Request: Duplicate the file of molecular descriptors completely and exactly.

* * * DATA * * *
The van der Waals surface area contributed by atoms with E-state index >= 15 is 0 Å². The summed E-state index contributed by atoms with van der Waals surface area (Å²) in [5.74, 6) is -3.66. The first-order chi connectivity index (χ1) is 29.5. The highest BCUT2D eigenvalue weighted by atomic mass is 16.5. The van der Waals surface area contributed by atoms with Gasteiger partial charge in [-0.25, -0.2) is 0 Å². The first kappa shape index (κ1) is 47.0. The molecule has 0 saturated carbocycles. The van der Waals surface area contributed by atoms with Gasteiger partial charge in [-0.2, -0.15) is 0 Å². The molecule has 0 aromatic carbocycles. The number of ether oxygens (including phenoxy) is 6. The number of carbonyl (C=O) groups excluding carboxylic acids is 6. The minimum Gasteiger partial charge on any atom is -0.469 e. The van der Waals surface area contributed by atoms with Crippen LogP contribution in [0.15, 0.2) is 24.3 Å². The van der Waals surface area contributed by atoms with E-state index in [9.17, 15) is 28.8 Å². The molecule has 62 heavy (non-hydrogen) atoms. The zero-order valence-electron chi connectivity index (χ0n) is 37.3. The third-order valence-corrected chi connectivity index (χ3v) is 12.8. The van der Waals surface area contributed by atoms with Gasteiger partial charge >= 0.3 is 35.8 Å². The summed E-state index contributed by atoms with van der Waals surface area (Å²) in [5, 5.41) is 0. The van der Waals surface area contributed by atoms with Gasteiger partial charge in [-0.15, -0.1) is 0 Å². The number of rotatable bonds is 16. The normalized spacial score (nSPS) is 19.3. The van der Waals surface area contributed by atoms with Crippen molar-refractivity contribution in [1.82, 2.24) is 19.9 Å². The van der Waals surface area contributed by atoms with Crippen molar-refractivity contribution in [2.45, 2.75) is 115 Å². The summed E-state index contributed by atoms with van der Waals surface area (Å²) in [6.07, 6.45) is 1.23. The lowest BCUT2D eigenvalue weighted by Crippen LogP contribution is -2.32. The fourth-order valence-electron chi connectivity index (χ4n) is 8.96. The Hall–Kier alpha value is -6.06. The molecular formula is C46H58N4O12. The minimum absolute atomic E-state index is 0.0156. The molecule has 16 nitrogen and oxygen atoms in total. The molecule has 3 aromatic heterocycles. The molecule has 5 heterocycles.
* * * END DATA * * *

The van der Waals surface area contributed by atoms with E-state index >= 15 is 0 Å². The summed E-state index contributed by atoms with van der Waals surface area (Å²) in [5.74, 6) is -3.66. The first-order chi connectivity index (χ1) is 29.5. The highest BCUT2D eigenvalue weighted by atomic mass is 16.5. The van der Waals surface area contributed by atoms with Gasteiger partial charge in [-0.25, -0.2) is 0 Å². The first kappa shape index (κ1) is 47.0. The molecule has 0 saturated carbocycles. The van der Waals surface area contributed by atoms with Gasteiger partial charge in [-0.2, -0.15) is 0 Å². The molecule has 0 aromatic carbocycles. The number of ether oxygens (including phenoxy) is 6. The number of carbonyl (C=O) groups excluding carboxylic acids is 6. The minimum Gasteiger partial charge on any atom is -0.469 e. The van der Waals surface area contributed by atoms with Crippen LogP contribution in [0.15, 0.2) is 24.3 Å². The van der Waals surface area contributed by atoms with E-state index in [9.17, 15) is 28.8 Å². The molecule has 62 heavy (non-hydrogen) atoms. The zero-order valence-electron chi connectivity index (χ0n) is 37.3. The third-order valence-corrected chi connectivity index (χ3v) is 12.8. The van der Waals surface area contributed by atoms with Gasteiger partial charge >= 0.3 is 35.8 Å². The summed E-state index contributed by atoms with van der Waals surface area (Å²) in [5, 5.41) is 0. The van der Waals surface area contributed by atoms with Gasteiger partial charge in [-0.15, -0.1) is 0 Å². The number of rotatable bonds is 16. The normalized spacial score (nSPS) is 19.3. The van der Waals surface area contributed by atoms with Crippen molar-refractivity contribution in [1.82, 2.24) is 19.9 Å². The van der Waals surface area contributed by atoms with Crippen molar-refractivity contribution in [2.45, 2.75) is 115 Å². The summed E-state index contributed by atoms with van der Waals surface area (Å²) in [6.07, 6.45) is 1.23. The lowest BCUT2D eigenvalue weighted by Crippen LogP contribution is -2.32. The fourth-order valence-electron chi connectivity index (χ4n) is 8.96. The Hall–Kier alpha value is -6.06. The molecular formula is C46H58N4O12. The minimum absolute atomic E-state index is 0.0156. The molecule has 16 nitrogen and oxygen atoms in total. The molecule has 3 aromatic heterocycles. The molecule has 5 heterocycles.